When we observe body temperature during a fast, we are presented with a paradoxical series of phenomena which prove both interesting and highly instructive. For example, temperature tends to remain normal in most cases of fasters suffering with chronic disease, to fall in acute disease and to rise in those patients who have sub-normal temperature. Benedict points out that during the fast, for a period of seven days at least, there is an occasional tendency for it to increase as the fast progresses.

Temperature does not rise as high in fever patients who are not fed as it does in the same patients when fed. Invariably, the temperature falls to normal as the fast progresses. Indeed, in acute "disease," where there is high temperature, the fever subsides somewhat as soon as eating is discontinued and seldom rises high thereafter.

In rare cases of chronic disease there is sub-normal temperature. This is most likely to be observed in the morning before the patient has become active. It is striking evidence of the value of the fast that in these patients, as the fast nears its natural termination, the temperature rises to normal and remains there. In those chronic sufferers whose temperature is habitually below normal, it will surely but slowly rise until it reaches normal by the time the fast naturally ends. "Thus," says Carrington, "supposing the patient's temperature to be 93.8° at the commencement of the fast, it will gradually rise until about 98.4° is reached--though the fast may have extended over forty or more days. . . . Time after time, in case after case, I have watched this gradual rise in the bodily temperature of the patient, and in every case the temperature has not failed to rise as the fast progressed. At first, it is true, the temperature sometimes tends to fall, but let the fast be persisted in, and a return or rise to normal will occur in every case."

Carrington records several cases where temperature was subnormal while eating, but gradually returned to normal while fasting. In some of these, premature eating resulted in an immediate drop in temperature. One case he records had a temperature below 94° F. before the fast. At the end of a thirty-four days fast the temperature had nearly reached the normal standard.

A. Rabagliatti, M.A., M.D., F.R.C.S., Edinburgh, made this same discovery, and says of it, "In point of fact, I raised the temperature of a man who was, besides thin, emaciated, and attenuated by constant vomiting, lasting for seven years, from 96° F. to 98.4° F. by advising him to fast for thirty-five days. On the 28th day his temperature had risen to normal, and remained so."--Air, Food and Exercise, p. 261.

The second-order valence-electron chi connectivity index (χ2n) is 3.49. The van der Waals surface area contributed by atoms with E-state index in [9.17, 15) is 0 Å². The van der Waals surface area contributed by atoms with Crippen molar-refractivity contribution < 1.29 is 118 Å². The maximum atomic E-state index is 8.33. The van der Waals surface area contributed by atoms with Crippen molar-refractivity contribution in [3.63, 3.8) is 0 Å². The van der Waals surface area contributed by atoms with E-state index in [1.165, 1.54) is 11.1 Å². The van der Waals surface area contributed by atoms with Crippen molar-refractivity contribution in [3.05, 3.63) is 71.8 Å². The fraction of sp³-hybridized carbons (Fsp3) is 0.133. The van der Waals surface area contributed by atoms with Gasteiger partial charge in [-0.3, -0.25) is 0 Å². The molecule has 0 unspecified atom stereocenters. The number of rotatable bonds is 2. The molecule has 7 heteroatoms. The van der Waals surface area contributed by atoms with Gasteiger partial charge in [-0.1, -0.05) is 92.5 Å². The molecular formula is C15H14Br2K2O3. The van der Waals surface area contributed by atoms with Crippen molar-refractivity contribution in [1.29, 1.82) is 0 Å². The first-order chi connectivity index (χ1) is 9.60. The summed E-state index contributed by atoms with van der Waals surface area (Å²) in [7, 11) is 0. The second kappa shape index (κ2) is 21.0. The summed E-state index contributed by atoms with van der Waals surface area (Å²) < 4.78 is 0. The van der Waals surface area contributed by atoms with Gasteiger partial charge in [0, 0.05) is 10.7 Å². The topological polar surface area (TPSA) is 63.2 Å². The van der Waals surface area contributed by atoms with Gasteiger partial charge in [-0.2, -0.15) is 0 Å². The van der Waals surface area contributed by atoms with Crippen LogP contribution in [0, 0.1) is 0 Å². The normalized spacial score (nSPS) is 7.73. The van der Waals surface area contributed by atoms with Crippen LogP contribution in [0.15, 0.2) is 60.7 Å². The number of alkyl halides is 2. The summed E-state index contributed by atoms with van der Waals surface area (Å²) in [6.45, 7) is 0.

Low temperature is often the result of too much food, or lowered vitality due to habitual over-eating The case just quoted from Dr. Rabagliatti was, as he remarks, "dying on the plan of frequent feeding." He lost 13 pounds during the fast and gained health although he had been sick and taking a "highly nourishing diet" for seven years. Carrington noted a few instances of long fasts where the temperature dropped a degree or two immediately upon resuming eating.

Dr. Hazzard records a case in which body temperature was constantly at ninety-four degrees at the beginning of the fast. No change in temperature was noted until the twentieth day, when it increased nearly a degree, it reached ninety-seven degrees ten days later and remained at this standard thereafter. She also says that in a few subjects the temperature was so low that it could not be determined on a clinical thermometer, but "invariably normal individual average was reached before the end of the treatment."

Experiments upon starving animals show that the temperature remains normal through the fasting period and then begins to fall rapidly for from 2 to 6 days before death supervenes.

It is the rule, in chronic troubles, for the temperature to remain normal. Dr. Eales' temperature remained normal throughout his fast. Dr. Tanner's temperature dropped at the end of his fast, although he survived. This drop in temperature, both in man and in animals, undoubtedly marks the exhaustion of the body's reserve resources and the beginning of actual starvation.

I have had but one such case in my own experience, the sudden drop occurring on the 36th day of the fast. I broke the fast immediately and kept the patient warm with heat applied externally. He made a quick recovery and suffered no ill effects.

Carrington thinks that the fact that temperature falls to normal when above it and rises to normal when below it and that it reaches the normal point, in either case, just as the fast is completed and ready to be broken, is further proof that "fasting is a natural process, counselled by nature, with landmarks clearly defined, and but waiting to be recognized by man." This, it seems to me, is the only logical conclusion that can be drawn from the facts.